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TECH....Ten homemade hot rod shop tools.

Discussion in 'The Hokey Ass Message Board' started by Kiwi Kev, Mar 17, 2007.

  1. scootermcrad
    Joined: Sep 20, 2005
    Posts: 12,348

    scootermcrad
    ALLIANCE MEMBER

    GREEEEAAATTT friggin' TECH!!! Thanks Kev!! I love RR track! Have a nice little anvil from track and it has survived years of abuse!! Much nicer than anything someone could get at China Freight!

    Thanks for sharin'!!
     
  2. 1320stang
    Joined: Nov 21, 2006
    Posts: 166

    1320stang
    Member
    from Edmond, OK

    I just picked up a piece of RR track not a week ago, had the same idea to use as an anvil, thought I was being original. :)
     
  3. I'm sure they've been making them since before I was born.
     
  4. kustomkat
    Joined: Sep 4, 2006
    Posts: 554

    kustomkat
    Member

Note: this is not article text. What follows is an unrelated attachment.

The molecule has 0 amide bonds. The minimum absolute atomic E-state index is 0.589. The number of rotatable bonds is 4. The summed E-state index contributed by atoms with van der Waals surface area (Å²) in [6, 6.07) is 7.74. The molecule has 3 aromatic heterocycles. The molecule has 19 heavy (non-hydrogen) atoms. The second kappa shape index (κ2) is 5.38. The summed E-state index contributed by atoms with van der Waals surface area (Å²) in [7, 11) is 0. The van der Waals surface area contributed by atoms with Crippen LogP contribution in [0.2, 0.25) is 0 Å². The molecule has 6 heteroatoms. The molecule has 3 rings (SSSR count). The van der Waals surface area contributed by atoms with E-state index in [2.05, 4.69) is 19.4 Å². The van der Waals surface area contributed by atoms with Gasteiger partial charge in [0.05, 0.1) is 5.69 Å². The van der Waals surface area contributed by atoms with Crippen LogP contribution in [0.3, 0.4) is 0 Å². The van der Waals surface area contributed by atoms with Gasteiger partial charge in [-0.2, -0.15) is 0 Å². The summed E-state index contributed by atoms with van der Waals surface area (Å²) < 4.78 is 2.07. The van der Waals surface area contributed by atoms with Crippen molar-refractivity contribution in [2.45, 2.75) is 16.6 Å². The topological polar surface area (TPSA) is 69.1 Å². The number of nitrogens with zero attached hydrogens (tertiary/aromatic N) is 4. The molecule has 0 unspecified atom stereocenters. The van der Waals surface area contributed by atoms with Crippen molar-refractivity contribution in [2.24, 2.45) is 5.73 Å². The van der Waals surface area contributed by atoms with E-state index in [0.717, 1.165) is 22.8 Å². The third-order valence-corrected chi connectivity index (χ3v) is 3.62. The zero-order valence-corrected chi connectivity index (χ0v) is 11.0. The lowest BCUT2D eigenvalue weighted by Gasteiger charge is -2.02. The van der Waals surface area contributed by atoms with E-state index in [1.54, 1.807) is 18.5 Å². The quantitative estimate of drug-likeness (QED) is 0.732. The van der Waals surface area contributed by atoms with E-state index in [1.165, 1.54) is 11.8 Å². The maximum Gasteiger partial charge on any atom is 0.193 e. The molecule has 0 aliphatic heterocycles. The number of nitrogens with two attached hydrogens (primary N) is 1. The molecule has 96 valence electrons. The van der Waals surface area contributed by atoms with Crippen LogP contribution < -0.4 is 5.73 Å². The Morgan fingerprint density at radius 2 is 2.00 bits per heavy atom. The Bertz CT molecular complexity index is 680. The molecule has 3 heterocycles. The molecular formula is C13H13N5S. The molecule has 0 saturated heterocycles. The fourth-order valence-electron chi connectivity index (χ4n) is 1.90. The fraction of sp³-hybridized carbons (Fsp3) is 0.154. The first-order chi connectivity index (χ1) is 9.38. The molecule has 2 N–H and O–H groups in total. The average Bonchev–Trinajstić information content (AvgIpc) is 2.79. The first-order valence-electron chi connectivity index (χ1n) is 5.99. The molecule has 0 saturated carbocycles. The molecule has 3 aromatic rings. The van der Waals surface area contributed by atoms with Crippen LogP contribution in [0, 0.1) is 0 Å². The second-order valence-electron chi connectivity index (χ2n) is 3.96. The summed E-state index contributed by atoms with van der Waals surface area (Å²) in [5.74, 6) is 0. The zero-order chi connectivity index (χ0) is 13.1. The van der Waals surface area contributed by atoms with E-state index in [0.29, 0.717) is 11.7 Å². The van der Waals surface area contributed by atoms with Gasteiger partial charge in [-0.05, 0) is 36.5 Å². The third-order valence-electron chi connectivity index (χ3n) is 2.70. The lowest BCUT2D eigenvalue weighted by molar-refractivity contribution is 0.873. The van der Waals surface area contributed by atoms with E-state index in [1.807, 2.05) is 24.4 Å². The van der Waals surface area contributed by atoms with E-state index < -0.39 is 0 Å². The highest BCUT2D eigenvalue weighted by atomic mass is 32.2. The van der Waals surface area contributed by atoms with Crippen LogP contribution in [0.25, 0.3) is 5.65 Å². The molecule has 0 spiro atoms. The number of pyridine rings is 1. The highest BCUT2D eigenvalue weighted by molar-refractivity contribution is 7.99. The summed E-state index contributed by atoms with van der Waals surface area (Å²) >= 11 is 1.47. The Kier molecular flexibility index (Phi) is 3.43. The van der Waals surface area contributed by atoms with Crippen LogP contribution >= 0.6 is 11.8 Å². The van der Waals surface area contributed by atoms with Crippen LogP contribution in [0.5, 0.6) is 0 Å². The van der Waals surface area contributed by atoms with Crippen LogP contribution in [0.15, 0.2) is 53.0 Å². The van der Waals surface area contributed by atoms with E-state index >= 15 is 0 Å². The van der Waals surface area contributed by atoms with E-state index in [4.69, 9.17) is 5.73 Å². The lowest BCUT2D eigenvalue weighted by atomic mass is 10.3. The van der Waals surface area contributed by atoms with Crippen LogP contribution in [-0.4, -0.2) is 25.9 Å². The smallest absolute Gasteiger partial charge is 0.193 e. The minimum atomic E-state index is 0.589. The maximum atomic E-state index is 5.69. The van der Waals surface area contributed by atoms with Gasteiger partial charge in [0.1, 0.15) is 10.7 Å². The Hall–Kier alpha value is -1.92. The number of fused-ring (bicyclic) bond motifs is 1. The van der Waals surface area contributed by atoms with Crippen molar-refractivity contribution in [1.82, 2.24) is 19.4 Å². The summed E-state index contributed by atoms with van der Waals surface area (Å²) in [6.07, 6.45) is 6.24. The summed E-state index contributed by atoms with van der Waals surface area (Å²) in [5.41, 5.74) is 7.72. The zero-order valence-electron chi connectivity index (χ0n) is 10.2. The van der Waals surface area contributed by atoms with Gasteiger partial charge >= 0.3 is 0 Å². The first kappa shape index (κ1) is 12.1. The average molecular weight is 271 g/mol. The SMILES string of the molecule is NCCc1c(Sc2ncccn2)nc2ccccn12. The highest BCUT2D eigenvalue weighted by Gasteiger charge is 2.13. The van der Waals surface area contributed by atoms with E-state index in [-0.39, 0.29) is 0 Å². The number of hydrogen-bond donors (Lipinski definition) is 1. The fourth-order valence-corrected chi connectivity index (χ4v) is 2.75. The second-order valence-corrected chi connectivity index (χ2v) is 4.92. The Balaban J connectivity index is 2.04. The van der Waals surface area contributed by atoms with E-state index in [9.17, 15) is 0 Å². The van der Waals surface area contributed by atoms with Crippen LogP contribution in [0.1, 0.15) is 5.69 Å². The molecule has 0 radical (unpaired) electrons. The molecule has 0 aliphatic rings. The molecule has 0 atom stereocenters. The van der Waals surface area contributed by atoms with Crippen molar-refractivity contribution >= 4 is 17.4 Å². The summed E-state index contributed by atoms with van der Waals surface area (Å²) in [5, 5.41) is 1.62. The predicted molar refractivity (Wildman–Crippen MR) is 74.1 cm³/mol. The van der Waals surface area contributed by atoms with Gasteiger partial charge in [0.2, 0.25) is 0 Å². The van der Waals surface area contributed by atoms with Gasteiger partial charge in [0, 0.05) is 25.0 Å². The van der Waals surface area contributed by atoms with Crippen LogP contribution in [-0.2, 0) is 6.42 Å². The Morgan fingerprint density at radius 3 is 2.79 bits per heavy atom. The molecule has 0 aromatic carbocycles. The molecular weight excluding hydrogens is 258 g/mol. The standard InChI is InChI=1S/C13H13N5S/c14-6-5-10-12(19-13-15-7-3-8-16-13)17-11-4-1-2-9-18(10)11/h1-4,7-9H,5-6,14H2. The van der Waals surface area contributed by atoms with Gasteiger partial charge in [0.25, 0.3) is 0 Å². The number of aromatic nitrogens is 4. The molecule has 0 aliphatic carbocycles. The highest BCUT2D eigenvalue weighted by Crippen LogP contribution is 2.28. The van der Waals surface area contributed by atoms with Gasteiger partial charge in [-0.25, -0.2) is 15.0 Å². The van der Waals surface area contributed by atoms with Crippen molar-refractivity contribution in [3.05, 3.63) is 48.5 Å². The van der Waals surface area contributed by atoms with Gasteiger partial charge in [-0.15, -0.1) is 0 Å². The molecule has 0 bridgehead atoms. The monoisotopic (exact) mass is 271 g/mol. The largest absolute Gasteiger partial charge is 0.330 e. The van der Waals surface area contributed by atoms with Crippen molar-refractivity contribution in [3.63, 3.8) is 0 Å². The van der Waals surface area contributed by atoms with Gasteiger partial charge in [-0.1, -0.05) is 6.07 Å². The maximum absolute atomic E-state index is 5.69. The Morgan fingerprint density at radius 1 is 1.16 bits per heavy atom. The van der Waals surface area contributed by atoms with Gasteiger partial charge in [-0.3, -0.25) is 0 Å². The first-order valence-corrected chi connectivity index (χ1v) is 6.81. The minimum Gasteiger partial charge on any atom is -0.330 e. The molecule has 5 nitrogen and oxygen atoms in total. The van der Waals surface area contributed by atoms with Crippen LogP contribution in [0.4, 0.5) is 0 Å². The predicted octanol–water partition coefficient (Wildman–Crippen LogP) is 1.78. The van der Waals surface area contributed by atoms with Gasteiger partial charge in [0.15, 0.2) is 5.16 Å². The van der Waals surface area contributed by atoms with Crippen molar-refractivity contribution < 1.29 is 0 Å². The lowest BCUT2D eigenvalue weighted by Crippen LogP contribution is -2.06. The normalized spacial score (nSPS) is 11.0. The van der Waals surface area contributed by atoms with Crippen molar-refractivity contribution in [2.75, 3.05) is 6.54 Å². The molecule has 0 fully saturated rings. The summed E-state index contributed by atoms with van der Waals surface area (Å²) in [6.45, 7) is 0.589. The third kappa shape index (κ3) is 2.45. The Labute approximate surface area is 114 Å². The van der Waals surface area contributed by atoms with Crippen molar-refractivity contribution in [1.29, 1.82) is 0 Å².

Great ideas, thanks for the great ideas...
     
  5. PRoz
    Joined: Dec 6, 2002
    Posts: 240

    PRoz
    ALLIANCE MEMBER

  6. zibo
    Joined: Mar 17, 2002
    Posts: 2,346

    zibo
    Member
    from dago ca

    [​IMG]

    screw acme - KKLBT

    TP
     
  7. von Dyck
    Joined: Apr 12, 2007
    Posts: 678

    von Dyck
    Member

    Yes, re-arching the main leaf in the opposite direction will effectively reverse the eyes. Works great on Model A front main leaf.
    Instead of using the BFH, use your hydraulic shop press. Some experimentation on a scrap leaf spring is needed. Press a little at a time every inch and a half along the full length of the leaf to get the desired curve. Use the same pressure for each press. Hand operated seems to work better than electric - personal preference. Also, stay away from pressing in the center-bolt area. Pressing here will likely crack the spring leaf. Curve each subsequently shorter leaf slightly more than the previous longer leaf. The assembled spring will have the OEM springiness restored. I've even done a pair of Chevy II mono-leafs with excelent results.
     
  8. SAVAGE
    Joined: May 13, 2002
    Posts: 913

    SAVAGE
    Alliance Vendor